Espagnole

While adobo is probably the closest thing to the official sauce of Spain, epagnole is the sauce named after the Spanish.  Confusing?  The French mother sauce, espagnole, translates to Spanish.  How this sauce was named after the Spanish is debatable.  One version of the story, and the only one that makes any sense to me, was published by Louis Diat, the inventer of the vichyssoise.  He says in his book, Gourmet’s Basic French Cookbook,

 

“There is a story that explains why the most important basic brown sauce in French cuisine is called sauce espagnole, or Spanish sauce. According to the story, the Spanish cooks of Louis XIII’s bride, Anne, helped to prepare their wedding feast, and insisted upon improving the rich brown sauce of France with Spanish tomatoes. This new sauce was an instant success, and was gratefully named in honor of its creators.”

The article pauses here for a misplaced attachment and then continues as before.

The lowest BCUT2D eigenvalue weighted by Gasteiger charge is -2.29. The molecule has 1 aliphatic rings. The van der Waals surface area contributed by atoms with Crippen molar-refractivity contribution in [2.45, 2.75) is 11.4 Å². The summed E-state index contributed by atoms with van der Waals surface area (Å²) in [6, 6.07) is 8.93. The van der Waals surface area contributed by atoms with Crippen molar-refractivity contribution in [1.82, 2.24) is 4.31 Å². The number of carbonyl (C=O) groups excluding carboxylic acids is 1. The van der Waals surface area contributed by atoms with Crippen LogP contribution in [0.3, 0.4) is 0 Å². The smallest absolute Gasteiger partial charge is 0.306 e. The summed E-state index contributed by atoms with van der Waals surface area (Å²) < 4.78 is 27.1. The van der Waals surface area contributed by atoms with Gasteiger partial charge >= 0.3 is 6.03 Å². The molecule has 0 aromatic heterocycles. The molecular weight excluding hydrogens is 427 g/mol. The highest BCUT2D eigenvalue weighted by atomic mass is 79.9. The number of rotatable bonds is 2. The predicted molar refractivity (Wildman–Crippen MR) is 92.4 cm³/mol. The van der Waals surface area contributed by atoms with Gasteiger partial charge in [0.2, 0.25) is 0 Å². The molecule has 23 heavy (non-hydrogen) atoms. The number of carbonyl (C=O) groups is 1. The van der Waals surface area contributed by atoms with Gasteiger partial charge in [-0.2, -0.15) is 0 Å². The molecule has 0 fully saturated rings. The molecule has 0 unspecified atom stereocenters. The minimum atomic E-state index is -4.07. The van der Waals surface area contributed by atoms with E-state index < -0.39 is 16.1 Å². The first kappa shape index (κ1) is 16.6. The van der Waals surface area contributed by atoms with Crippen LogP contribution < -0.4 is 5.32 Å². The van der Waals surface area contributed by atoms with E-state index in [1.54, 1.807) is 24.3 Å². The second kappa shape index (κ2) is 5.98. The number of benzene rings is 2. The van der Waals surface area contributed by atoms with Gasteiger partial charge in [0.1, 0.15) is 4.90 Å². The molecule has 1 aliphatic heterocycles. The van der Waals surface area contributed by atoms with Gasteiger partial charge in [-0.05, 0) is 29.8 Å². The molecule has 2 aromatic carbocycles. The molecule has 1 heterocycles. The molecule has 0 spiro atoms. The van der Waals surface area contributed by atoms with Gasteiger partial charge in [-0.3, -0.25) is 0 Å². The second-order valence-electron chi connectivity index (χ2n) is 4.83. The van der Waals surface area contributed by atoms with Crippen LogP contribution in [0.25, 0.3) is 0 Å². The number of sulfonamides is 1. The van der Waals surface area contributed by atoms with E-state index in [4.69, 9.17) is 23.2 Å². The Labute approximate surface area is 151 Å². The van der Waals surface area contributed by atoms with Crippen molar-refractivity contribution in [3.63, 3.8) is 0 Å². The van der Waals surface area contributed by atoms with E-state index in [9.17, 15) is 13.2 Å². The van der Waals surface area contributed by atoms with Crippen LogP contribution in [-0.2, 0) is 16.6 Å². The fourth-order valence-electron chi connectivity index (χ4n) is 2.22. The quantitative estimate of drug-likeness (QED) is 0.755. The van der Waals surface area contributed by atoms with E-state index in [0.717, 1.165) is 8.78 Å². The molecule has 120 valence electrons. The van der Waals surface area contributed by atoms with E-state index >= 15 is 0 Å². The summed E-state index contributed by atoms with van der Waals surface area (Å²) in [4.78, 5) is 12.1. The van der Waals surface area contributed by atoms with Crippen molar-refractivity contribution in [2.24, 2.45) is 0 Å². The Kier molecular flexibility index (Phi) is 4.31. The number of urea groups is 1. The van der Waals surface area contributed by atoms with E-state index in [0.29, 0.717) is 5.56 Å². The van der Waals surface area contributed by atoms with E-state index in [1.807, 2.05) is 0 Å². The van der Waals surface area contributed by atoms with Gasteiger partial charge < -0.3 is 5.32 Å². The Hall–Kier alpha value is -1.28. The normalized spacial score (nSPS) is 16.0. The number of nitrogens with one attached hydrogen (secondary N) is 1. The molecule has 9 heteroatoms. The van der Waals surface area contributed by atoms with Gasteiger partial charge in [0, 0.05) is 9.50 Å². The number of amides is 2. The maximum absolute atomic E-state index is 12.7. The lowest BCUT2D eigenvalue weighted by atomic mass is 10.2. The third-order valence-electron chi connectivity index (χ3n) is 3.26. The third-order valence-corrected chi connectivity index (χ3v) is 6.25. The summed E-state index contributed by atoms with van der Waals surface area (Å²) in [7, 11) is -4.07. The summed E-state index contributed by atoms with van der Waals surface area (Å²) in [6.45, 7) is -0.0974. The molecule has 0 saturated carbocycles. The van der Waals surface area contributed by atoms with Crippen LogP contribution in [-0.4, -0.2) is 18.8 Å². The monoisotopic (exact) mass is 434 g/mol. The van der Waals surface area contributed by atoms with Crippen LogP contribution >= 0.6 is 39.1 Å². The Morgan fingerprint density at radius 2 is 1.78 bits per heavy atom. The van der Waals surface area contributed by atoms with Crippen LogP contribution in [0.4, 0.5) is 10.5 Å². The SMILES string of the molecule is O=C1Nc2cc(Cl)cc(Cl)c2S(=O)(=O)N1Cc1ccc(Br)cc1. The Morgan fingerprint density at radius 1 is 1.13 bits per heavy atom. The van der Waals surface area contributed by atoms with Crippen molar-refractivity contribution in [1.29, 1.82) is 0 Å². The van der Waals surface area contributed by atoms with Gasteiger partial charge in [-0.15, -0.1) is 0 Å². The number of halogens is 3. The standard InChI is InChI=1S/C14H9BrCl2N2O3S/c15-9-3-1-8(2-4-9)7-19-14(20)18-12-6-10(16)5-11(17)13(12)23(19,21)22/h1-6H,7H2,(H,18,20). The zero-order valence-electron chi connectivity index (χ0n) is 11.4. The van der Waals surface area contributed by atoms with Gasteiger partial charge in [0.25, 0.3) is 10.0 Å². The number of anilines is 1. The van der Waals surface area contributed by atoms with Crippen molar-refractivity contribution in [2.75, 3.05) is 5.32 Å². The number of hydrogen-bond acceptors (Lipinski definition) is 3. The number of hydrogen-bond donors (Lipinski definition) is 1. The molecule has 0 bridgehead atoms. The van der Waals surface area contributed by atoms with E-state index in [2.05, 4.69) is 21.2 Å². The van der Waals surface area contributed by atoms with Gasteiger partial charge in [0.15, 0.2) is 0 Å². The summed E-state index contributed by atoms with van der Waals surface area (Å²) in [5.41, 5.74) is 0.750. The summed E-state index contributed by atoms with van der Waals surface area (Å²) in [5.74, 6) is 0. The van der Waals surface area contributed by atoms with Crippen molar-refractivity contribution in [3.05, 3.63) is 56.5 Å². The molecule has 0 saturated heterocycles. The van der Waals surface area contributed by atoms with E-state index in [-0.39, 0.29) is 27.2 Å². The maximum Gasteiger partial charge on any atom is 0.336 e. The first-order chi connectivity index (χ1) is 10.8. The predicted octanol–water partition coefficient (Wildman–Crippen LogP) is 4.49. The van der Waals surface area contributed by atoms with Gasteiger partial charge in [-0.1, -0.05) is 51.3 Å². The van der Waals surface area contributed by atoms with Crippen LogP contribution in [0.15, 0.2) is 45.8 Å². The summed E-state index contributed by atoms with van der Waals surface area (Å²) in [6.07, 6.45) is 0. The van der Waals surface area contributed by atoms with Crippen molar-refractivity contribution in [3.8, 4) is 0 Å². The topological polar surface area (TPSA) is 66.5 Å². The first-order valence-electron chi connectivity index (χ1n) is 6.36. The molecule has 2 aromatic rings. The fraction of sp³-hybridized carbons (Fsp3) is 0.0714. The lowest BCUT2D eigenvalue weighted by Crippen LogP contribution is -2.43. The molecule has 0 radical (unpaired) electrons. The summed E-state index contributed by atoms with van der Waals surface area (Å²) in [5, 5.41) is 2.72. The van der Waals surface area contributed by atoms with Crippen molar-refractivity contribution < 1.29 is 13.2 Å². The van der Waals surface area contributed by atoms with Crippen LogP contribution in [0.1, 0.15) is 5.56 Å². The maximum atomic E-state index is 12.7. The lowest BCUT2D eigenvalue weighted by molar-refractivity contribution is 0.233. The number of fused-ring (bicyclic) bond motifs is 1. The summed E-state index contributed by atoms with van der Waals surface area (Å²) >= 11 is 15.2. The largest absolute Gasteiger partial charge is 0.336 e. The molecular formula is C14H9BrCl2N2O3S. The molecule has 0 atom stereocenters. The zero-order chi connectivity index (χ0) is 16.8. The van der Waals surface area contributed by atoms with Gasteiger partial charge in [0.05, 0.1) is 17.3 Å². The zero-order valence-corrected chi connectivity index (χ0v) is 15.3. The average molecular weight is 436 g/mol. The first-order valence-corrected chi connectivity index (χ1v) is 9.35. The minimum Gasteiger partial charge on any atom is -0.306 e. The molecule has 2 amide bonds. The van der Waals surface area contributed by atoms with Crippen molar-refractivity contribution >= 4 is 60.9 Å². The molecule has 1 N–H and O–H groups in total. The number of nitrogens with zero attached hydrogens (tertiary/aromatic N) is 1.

I’m not terribly impressed with the uncertain history of espagnole sauce.  I did however notice that espagnole is the mother sauce of sauce aux champignonsChampignons are mushrooms in French.  Champignon sounds a lot like champion to me.  And they are indeed related.  The common root word is Latin campus, which means field.  A champion is someone who fights in the field (of combat) and the mushroom grows in the field.

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